BORN: JANUARY 23, 1971, ANN ARBOR, MI
Mark Grimmette is the only area athlete to win an Olympic medal, earning a
bronze and silver in doubles luge, while bringing attention to the community
and the luge run at Muskegon State Park.
He grew up across the street from Muskegon's Winter Sports Complex. Walking in the woods near his home, he stumbled upon the sport one fall when he found construction workers building a luge track near his favorite sledding hill. The group was looking for volunteers to carry boards and pound nails. Grimmette pitched in. It would change the course of his life.
After a ride down the newly created track, the teenager was hooked. The ride would lead him to Lake Placid, NY and training for the Olympics. The quiet, contemplative Grimmette made his Olympic debut in 1994 with partner Jonathan Edwards, placing fourth and narrowly missing out on a medal in Lillehammer, Norway.
Shortly thereafter, he teamed up with Brian Martin of California. Grimmette and Martin took the Luge World Cup circuit by storm in the 1997-98 season, culminating with a bronze medal at the 1998 Olympics in Nagano, Japan — the first-ever Olympic medal for the U.S. in luge. The duo did one better at the 2002 Olympics in Salt Lake City, sliding to a surprising silver medal finish.
After a disappointing crash at the 2006 Olympics in Torino, Italy, the 39-year-old Reeths-Puffer graduate and Martin returned for one final Olympic run. Nicknamed "Papa Mark" by his fellow athletes, Grimmette was chosen to carry the U.S. Olympic flag at the opening ceremony of the Vancouver Games in 2010
The duo placed 13th at Vancouver, and shortly after the games Grimmette announced his retirement from competition. With Martin, he had won 65 international medals, including the six bronze medals at the world championships.
In April 2010, Grimmette was named the sports program director for USA Luge.
BORN: August 7, 1931, BEAVERTON, MI
A large number of Muskegon-area racquetball
players submitted a letter to the MASHF board, indicating that if the board
ever decided to honor their sport, that Lynn Hahn should be the first
inductee. The board listened.
Hahn earned widespread respect from all of his racquetball opponents during a career that began in the early 1970s and continued for many, many years. Hahn still enjoys visiting the Omni Fitness Center to visit with his old rivals. Hahn, a Whitehall resident who worked as a chemist at Howmet, said he fell in love with the sport the first time he played it. He began to beat all of his local competitors, so he started competing in state, regional and national competitions — where he made a name for himself with his talent and his sportsmanship.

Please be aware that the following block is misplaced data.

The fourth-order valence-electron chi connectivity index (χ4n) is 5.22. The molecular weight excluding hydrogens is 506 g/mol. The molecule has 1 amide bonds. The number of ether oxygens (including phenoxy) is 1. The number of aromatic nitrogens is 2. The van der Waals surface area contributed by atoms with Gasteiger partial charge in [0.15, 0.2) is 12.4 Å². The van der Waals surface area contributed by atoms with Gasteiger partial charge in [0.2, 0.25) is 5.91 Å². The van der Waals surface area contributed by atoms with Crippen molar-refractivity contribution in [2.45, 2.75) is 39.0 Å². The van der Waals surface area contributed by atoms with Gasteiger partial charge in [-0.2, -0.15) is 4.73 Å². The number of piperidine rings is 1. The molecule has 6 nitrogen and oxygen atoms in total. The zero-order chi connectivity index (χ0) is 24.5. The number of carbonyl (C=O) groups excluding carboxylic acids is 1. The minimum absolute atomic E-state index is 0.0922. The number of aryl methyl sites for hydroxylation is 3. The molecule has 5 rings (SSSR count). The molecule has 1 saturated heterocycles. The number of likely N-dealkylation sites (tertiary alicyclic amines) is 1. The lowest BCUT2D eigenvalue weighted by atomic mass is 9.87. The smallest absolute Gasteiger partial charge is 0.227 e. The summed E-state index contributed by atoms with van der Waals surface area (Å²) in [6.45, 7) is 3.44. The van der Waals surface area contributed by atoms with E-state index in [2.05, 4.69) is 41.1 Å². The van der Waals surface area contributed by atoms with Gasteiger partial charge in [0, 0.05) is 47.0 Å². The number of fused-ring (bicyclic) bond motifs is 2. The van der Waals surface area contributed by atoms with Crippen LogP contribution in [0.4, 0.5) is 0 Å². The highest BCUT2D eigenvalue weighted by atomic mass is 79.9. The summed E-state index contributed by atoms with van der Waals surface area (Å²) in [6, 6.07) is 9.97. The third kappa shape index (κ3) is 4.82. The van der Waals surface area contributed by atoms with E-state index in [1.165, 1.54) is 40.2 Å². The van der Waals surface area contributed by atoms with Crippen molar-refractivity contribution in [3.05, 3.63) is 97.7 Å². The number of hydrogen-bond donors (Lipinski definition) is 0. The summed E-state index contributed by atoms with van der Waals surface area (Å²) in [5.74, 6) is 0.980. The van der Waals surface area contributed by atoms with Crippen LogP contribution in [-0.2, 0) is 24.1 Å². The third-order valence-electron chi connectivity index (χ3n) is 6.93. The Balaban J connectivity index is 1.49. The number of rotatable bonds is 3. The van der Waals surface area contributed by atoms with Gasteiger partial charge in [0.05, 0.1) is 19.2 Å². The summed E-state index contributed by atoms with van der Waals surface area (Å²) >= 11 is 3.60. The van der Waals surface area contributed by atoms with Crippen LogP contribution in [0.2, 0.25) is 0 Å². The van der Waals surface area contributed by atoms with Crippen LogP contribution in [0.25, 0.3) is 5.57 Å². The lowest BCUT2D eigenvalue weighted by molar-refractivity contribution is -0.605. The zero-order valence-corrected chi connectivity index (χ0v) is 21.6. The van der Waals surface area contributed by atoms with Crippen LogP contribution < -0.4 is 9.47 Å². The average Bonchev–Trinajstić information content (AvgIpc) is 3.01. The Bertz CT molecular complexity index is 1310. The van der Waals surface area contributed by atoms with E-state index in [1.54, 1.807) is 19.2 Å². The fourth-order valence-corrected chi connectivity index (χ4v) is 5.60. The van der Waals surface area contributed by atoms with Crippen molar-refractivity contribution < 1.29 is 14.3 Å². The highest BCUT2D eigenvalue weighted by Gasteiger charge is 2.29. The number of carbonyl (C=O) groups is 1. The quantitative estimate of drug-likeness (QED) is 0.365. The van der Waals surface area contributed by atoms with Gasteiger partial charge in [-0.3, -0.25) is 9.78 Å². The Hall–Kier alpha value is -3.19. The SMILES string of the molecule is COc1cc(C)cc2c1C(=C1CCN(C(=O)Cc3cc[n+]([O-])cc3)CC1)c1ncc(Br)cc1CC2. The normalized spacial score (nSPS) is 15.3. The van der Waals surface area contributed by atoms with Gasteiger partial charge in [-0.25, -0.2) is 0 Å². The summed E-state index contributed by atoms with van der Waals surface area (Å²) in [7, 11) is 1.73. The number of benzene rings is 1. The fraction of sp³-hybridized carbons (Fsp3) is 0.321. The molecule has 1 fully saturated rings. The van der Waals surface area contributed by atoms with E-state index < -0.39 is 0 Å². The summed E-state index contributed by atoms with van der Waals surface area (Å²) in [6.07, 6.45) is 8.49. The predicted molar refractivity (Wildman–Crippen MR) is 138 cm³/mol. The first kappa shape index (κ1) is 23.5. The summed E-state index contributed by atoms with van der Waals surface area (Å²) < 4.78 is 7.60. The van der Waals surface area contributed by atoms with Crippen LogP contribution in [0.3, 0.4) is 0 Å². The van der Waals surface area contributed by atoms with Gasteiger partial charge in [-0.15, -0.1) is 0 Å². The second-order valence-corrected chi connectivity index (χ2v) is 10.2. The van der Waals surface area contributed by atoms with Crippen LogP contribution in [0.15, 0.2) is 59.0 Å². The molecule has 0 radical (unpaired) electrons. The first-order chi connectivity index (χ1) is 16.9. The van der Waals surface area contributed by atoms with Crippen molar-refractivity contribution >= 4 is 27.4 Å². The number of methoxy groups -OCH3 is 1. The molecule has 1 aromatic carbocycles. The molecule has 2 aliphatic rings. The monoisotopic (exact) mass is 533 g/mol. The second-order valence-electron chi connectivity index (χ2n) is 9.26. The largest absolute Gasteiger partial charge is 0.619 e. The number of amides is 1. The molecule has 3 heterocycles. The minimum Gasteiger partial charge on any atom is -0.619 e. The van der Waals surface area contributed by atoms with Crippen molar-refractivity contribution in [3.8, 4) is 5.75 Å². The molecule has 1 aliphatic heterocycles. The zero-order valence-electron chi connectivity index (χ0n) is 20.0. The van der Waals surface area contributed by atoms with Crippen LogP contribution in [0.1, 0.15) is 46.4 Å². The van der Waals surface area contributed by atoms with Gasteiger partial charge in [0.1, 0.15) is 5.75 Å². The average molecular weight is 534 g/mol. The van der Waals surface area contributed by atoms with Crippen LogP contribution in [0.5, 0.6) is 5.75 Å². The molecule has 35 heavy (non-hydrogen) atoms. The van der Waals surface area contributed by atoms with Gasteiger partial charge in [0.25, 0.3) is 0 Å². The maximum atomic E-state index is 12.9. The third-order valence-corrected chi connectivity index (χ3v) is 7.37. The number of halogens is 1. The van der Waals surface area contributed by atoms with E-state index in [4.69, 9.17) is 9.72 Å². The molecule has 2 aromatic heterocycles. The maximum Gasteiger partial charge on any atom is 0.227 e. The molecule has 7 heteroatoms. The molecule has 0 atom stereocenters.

Hahn's skills made him one of the first two inductees, along with Fred Lewerenz of Birmingham, into the Michigan Racquetball Hall of Fame in 1984. That honor led to the start of the Lynn Hahn Hall of Fame racquetball tournament in Muskegon, but the honor was hardly the end of Hahn's competitive racquetball career. In fact, Hahn said making the hall motivated him further. He remained a force in age-group competitions for most of the past 20-plus years.
One year before the movie "Hoosiers" immortalized tiny Milan High School's
magical run to the Indiana state championship, the Newaygo High School girls
basketball team took its small town on a similar, storybook run to the Class
C state championship.
Not once, but twice.
Newaygo, coached by native son Stan Thomas, stunned the state with a roster featuring no one taller than 5-7 — beating Pewamo-Westphalia for the 1984 Class C title and coming back to knock off favored Detroit St. Martin dePorres (which featured 6-3 center Daedra Charles) for the 1985 Class C state title. In 1984, senior Dawn Bulk and junior Keri Thomas led the Lions to an 18-2 regular season.
Other team members were seniors Kristen Westcott, Sonja Beckman and Sheryl Frye, juniors Sandy Wagner and Doreen Berger, sophomore Kristen Long and freshman Erica Thomas. The Thomas sisters are the daughters of Coach Thomas and his wife, Bonnie. Thomas had previously coached his two older daughters, Jodi and Jacki.
The 1984 Lions roared all the way to the Final Four at Western Michigan University's Read Fieldhouse, where their biggest upset was a 48-46 win over a much taller Flint Academy team in the semifinals.
|1984-85 Newaygo Lady Lions|
In 1985, only four members of the 1984 team — the Thomas sisters, Wagner
and Long — returned, making a repeat state championship seemingly
impossible. That returning foursome was joined by Lori Mauter, Tammy Morton,
Amy Saum and Amy Schenk. Newaygo finished one game better in the 1985
regular season at 19-1, then took off on another run.
The signature win in the 1985 postseason was the 46-43 championship game win over Detroit dePorres, a David vs. Goliath battle and a fitting finish to a truly incredible two-year run for the "Little Lions.
|1985-86 Newaygo Lady Lions|